Tell Wódka We Won’t Tolerate its Misguided Billboard

Last weekend, I was traveling back into New York by way of the West Side Highway when I passed this billboard:


This ad is particularly insidious because parsing out its (many) missteps first requires that we tackle its problematic foundation: that sex work is not a legitimate occupation and that its illegitimacy permits us to freely belittle and degrade those who in engage in this work – while using wildly offensive, incorrect language to describe them. As if the premise of the billboard wasn’t troubling enough, the Miami Marketing Group (MMG) – the company responsible – further dehumanizes its subjects by suggesting that there is a material difference in value between an “escort” and a “hooker” and that this difference is directly linked to how society commodifies their labor.

With this slogan, MMG tells us not only that it is okay to reduce people’s work to cheap humor, but also that we can evaluate their actual worth (“quality”) according to how they are compensated; by extension, Wódka vodka presents a great deal – a high quality product at a low price. This logic almost makes us forget that we’re talking about human beings, not vodka.

As it turns out, a few weeks ago Manhattan Borough President Scott Stringer contacted the advertising group and asked them to remove the billboard from the West Side Highway – calling it “highly inappropriate” – after community members succeeded in having it taken down in the Bronx. The company did not take down the sign and instead its president Brian Gordon told the Daily News, “Listen, if it’s offensive it’s because the topic is offensive to people and we understand that.” Actually, Mr. Gordon, it’s offensive because it compares real people to cheap vodka.

This is not the first time that Wódka vodka has alienated community members with its branding. In November, its advertisers ran a similarly succinct campaign in New York that read, “Christmas Quality, Hanukkah Pricing.” New Yorkers were swift to denounce this offensive slogan, and the company took down all such billboards in response. It’s unsurprising that this newest campaign has not elicited the same level of collective outrage, but its failure to do so demonstrates a discrepancy in the power of the stakeholders, not that the current billboard is any less damaging.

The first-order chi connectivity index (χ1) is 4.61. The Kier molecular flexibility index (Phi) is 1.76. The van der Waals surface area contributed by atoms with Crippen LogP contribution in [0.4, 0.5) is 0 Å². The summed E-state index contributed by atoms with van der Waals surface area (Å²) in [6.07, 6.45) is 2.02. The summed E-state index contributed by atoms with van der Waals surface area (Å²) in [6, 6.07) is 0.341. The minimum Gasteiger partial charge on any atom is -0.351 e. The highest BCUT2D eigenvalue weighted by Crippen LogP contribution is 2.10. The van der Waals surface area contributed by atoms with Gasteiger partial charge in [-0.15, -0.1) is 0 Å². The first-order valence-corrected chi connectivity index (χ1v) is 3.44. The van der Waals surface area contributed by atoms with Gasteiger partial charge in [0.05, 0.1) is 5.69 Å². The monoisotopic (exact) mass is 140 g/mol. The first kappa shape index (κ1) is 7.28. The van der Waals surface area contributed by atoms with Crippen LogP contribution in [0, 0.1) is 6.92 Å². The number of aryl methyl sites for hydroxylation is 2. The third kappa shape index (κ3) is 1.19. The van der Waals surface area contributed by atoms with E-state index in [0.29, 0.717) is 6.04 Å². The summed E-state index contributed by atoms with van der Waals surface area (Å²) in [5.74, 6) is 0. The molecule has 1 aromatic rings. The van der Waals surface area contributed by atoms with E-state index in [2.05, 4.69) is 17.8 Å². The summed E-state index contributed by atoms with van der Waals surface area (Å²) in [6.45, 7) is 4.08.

Citizens rightfully held Wódka accountable for its destructive messaging during its last campaign. It’s critical that we hold them to the same standard this time. Call MMG’s agency at 212.691.6292 or email at and tell them that we won’t tolerate this billboard, and not because the subject matter offends our sensibilities.


Join the Conversation

  • Femy

    Email to MMG done.

  • Maxwell

    The sign implies that “escorts” provide a higher quality service than do “hookers”, not that they’re higher quality people. Equivalently: “Gourmet chefs working at fry cook prices!”

  • Brüno

    Well with a billboard like that the majority of persons who purchase vodka must be men.

    • Sarah

      Um, you miss the point.

      • Brüno

        Lets assume 99% of the persons who acquire their product are men, according to their own research. If that company becomes aware that women centered organisations are up in arms, how much are they going to care according to you? If you are not interesting to the company to begin with, you can tell them all you want you wont tolerate that to no avial, unless they havent completlely given up on winning over women customers, but I would be surprised with an ad like that.

        • Robert

          My feeling exactly. Their customers are almost all men. Unless their customers start complaining to them (highly unlikely) they aren’t going to care. Businesses only care when they lose money. A perfect example of this were all those companies that suspended advertisements on Limbaugh’s show, and even then I hear it’s just temporary. They’ll hop back on when the controversy dies down or other companies will take their place. There’s much more worthy causes for women than this.

          • Sarah

            Please provide statistics that the vast majority of vodka consumers are men. Furthermore, even if a product’s customers were solely men, it doesn’t excuse the use of misogynistic advertising. Imagine if light-toned makeup (presumably for white women) used racist advertising. How is this any different?

          • Brüno

            Consuming and buying are 2 pair of shoes. Also I did not say that it justifies is, I just pointed out if the company is not targeting women, at all, then that company will care not at all if it is being called out by women.

    • Jenny Gonzalez-Blitz